Making Faces by Amy Harmon

Making Faces by Amy HarmonMaking Faces by Amy Harmon
Published by Createspace on October 20th 2013
Genres: Friendship, New Adult, Romance, War, Young Adult
Pages: 502
Buy on Amazon

Ambrose Young was beautiful. He was tall and muscular, with hair that touched his shoulders and eyes that burned right through you. The kind of beautiful that graced the covers of romance novels, and Fern Taylor would know. She'd been reading them since she was thirteen. But maybe because he was so beautiful he was never someone Fern thought she could have...until he wasn't beautiful anymore.
Making Faces is the story of a small town where five young men go off to war, and only one comes back. It is the story of loss. Collective loss, individual loss, loss of beauty, loss of life, loss of identity. It is the tale of one girl's love for a broken boy, and a wounded warrior's love for an unremarkable girl. This is a story of friendship that overcomes heartache, heroism that defies the common definitions, and a modern tale of Beauty and the Beast, where we discover that there is a little beauty and a little beast in all of us.

This book has compelling characters and an interesting premise: a small town golden boy goes off to war and comes home disfigured, falling for the homely girl who always loved him from afar. However, the plot is predictable and, at times, unbelievable. There is simply no way four friends from the same hometown would be stationed in same Army unit, living in the same barracks, riding in the same Humvees, injured at the same time.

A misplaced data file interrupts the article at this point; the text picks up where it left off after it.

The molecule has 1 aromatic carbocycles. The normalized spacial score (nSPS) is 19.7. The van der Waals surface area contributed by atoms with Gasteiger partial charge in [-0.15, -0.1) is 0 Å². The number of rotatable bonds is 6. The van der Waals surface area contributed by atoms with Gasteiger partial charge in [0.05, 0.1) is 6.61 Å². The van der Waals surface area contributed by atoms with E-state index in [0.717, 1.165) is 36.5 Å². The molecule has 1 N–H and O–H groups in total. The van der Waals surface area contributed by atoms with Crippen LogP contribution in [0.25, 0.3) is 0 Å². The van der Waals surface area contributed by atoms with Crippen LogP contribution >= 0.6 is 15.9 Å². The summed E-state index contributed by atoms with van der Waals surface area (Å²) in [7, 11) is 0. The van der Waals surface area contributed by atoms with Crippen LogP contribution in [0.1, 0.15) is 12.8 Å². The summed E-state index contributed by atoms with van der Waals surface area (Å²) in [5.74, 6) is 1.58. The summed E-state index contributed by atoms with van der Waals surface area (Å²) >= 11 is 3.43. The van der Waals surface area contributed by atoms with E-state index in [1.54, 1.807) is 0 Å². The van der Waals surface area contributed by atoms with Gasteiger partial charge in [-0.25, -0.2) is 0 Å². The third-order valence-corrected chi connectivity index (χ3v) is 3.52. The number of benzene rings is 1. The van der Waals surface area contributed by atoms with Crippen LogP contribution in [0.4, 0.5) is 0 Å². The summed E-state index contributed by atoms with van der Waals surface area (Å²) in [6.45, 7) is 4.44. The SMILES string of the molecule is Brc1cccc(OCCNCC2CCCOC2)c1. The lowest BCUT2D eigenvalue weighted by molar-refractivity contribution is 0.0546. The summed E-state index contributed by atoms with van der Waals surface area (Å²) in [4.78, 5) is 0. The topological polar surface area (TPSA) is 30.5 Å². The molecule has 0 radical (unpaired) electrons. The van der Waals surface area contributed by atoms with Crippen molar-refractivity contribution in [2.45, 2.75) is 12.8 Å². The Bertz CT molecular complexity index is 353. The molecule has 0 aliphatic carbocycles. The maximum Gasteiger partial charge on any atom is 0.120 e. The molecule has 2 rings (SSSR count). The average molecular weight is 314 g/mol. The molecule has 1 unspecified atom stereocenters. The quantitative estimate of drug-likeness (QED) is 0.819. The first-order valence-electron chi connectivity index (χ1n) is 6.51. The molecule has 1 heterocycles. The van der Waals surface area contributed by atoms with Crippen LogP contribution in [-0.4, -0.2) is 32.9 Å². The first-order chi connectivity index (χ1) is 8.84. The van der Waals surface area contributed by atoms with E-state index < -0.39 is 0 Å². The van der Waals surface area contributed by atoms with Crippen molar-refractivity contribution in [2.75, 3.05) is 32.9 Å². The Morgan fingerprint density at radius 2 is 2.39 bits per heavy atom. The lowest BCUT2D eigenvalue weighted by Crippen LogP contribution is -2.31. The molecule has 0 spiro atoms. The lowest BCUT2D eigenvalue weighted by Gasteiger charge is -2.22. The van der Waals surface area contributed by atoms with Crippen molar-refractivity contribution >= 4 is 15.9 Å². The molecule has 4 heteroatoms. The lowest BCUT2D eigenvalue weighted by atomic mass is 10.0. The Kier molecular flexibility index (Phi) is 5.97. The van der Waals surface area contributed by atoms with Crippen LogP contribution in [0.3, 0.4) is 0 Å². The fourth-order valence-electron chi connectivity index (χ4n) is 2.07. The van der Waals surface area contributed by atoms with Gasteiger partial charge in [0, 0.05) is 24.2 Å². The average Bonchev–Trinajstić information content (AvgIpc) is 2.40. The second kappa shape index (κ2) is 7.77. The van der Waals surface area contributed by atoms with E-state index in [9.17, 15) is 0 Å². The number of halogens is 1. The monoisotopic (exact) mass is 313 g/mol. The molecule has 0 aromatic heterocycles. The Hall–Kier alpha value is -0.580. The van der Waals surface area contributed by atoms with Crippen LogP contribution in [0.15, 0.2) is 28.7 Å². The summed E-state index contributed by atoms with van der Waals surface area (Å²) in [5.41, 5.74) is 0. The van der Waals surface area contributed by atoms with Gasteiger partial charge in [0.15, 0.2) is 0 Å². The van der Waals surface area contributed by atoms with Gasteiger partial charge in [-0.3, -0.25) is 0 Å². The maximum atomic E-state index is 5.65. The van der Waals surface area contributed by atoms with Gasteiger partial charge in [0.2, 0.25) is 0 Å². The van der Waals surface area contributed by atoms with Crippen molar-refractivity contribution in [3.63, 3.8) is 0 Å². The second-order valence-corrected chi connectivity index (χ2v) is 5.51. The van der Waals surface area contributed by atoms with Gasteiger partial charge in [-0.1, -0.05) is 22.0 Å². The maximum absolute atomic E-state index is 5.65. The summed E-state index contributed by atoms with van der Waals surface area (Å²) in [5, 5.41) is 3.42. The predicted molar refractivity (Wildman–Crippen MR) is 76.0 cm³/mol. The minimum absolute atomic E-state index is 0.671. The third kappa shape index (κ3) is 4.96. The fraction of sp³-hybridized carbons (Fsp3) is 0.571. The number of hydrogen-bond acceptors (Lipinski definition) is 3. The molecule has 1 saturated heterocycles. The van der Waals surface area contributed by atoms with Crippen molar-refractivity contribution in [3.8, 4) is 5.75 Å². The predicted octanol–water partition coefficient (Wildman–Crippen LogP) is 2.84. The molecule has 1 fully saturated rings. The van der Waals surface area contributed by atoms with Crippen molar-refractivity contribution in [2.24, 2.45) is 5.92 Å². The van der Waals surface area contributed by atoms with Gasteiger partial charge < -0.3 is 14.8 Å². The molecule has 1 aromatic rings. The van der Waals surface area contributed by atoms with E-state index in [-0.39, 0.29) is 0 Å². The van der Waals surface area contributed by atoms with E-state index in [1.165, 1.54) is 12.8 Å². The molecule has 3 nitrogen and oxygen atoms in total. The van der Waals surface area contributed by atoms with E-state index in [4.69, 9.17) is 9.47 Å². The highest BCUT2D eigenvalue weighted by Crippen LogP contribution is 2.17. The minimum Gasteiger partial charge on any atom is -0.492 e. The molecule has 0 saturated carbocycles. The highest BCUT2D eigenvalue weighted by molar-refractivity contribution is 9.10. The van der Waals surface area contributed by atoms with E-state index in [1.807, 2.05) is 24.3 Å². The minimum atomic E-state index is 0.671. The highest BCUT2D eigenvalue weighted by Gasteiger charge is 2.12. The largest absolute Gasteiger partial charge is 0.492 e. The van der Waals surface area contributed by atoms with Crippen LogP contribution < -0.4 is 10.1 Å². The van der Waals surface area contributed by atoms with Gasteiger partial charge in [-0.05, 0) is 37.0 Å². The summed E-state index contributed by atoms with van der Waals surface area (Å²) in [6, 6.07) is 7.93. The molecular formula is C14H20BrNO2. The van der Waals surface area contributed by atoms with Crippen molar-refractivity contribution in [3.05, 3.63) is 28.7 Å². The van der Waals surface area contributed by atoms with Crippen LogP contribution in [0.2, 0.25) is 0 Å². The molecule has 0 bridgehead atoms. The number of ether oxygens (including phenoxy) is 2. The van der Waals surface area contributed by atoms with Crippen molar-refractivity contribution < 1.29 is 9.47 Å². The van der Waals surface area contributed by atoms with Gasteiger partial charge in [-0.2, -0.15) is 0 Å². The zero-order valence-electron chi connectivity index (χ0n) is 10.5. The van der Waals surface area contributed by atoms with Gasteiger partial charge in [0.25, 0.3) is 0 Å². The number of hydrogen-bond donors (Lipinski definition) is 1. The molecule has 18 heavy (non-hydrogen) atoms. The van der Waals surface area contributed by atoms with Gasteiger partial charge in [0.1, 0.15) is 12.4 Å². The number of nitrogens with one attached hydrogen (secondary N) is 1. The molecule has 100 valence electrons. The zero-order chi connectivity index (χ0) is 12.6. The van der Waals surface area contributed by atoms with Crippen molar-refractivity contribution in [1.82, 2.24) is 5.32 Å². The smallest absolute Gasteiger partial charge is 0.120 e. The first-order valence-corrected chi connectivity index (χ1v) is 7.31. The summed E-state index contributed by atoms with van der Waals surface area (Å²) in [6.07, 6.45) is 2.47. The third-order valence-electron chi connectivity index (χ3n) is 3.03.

The Beauty and the Beast storyline made me want to read the book but, ironically, it wound up being its biggest flaw. The story avoids examining feelings of guilt and grief over young lives lost and focuses too much attention on the loss of physical beauty. Ambrose, the protagonist, repeatedly refers to himself as, “an ugly SOB,” hides in the dark, and avoids people so they can’t look at him. His four best friends – who he talks into enlisting – get killed in front of him. He walks away with his face messed up but otherwise pretty much unscathed, yet he whines about how unattractive he is for half the book. Really?!
It seemed the author tried to write a poignant tear-jerker but with the choppy storytelling and trite dialog, my prevailing emotion was irritation at the unfulfilled potential.

One StarOne Star

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